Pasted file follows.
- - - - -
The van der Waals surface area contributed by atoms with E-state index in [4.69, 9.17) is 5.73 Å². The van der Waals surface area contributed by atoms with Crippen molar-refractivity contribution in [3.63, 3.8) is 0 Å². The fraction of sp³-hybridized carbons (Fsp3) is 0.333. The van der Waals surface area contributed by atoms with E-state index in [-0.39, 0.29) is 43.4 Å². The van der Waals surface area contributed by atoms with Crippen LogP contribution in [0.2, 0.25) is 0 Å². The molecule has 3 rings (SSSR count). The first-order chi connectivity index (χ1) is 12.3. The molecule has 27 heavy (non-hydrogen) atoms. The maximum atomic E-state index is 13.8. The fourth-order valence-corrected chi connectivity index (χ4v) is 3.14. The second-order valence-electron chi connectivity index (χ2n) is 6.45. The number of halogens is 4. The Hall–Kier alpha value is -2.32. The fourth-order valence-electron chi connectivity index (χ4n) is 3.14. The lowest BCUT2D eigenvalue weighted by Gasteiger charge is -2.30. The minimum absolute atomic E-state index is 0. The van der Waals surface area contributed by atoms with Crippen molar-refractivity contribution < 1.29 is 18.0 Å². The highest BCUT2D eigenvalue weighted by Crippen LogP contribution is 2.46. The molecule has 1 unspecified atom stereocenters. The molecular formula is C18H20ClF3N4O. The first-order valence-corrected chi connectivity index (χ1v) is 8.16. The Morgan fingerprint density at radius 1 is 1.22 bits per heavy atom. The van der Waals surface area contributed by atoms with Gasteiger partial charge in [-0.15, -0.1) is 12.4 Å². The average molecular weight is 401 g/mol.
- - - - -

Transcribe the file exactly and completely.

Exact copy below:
The van der Waals surface area contributed by atoms with E-state index in [4.69, 9.17) is 5.73 Å². The van der Waals surface area contributed by atoms with Crippen molar-refractivity contribution in [3.63, 3.8) is 0 Å². The fraction of sp³-hybridized carbons (Fsp3) is 0.333. The van der Waals surface area contributed by atoms with E-state index in [-0.39, 0.29) is 43.4 Å². The van der Waals surface area contributed by atoms with Crippen LogP contribution in [0.2, 0.25) is 0 Å². The molecule has 3 rings (SSSR count). The first-order chi connectivity index (χ1) is 12.3. The molecule has 27 heavy (non-hydrogen) atoms. The maximum atomic E-state index is 13.8. The fourth-order valence-corrected chi connectivity index (χ4v) is 3.14. The second-order valence-electron chi connectivity index (χ2n) is 6.45. The number of halogens is 4. The Hall–Kier alpha value is -2.32. The fourth-order valence-electron chi connectivity index (χ4n) is 3.14. The lowest BCUT2D eigenvalue weighted by Gasteiger charge is -2.30. The minimum absolute atomic E-state index is 0. The van der Waals surface area contributed by atoms with Crippen molar-refractivity contribution < 1.29 is 18.0 Å². The highest BCUT2D eigenvalue weighted by Crippen LogP contribution is 2.46. The molecule has 1 unspecified atom stereocenters. The molecular formula is C18H20ClF3N4O. The first-order valence-corrected chi connectivity index (χ1v) is 8.16. The Morgan fingerprint density at radius 1 is 1.22 bits per heavy atom. The van der Waals surface area contributed by atoms with Gasteiger partial charge in [-0.15, -0.1) is 12.4 Å². The average molecular weight is 401 g/mol.